How is knowledge of the external world possible? How is knowledge of other minds possible? How is a priori knowledge possible? These are all examples of how-possible questions in epistemology. Quassim Cassam explains how such questions arise and how they should be answered. In general, we ask how knowledge, or knowledge of some specific kind, is possible when we encounter obstacles to its existence or acquisition. So the question is: how is knowledge possible given the various factors that make it look impossible? A satisfactory answer to such a question will therefore need to do several different things. In essence, explaining how a particular kind of knowledge is possible is a matter of identifying ways of acquiring it, overcoming or dissipating obstacles to its acquisition, and figuring out what makes it possible to acquire it. To respond to a how-possible question in this way is to go in for what might be called a 'multi-levels' approach. The aim of this book is to develop and defend this approach. The first two chapters bring out its advantages and explain why it works better than more familiar 'transcendental' approaches to explaining how knowledge is possible.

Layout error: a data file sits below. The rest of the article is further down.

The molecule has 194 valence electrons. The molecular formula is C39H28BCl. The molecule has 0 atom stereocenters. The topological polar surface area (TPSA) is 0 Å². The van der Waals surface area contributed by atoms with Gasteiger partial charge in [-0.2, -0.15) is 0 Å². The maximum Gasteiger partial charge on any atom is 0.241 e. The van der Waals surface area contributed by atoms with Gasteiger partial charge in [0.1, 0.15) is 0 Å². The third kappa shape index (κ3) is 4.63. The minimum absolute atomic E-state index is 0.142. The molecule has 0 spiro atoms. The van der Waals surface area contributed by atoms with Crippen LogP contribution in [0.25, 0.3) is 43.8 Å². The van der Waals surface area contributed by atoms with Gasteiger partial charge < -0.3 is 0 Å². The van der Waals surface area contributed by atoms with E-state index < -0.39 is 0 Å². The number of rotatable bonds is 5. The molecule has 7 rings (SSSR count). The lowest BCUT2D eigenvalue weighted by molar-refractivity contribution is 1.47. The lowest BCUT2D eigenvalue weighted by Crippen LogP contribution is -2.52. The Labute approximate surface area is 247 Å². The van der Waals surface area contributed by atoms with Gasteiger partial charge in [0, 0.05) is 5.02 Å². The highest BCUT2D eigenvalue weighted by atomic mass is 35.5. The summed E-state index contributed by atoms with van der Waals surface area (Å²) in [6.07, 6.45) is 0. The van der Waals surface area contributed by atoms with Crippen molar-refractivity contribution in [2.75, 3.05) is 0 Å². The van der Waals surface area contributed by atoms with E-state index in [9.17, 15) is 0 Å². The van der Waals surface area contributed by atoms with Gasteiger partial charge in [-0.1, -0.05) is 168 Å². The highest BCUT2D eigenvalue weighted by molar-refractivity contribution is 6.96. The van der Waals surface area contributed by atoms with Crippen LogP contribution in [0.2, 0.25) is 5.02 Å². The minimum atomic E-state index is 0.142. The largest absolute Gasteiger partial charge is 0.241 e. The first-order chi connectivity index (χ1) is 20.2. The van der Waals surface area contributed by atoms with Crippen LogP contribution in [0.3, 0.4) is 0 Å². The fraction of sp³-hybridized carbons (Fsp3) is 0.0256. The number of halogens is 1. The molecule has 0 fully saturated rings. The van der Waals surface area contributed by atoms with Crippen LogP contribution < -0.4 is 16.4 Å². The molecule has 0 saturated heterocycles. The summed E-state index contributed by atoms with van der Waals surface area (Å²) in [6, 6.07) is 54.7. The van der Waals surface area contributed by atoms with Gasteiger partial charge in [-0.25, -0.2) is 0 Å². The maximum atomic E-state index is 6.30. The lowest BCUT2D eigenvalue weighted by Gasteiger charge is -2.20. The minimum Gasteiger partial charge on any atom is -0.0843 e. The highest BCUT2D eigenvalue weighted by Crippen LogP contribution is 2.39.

The remaining chapters use the multi-levels framework to explain how perceptual knowledge is possible, how it is possible to know of the existence of minds other than one's own and how a priori knowledge is possible.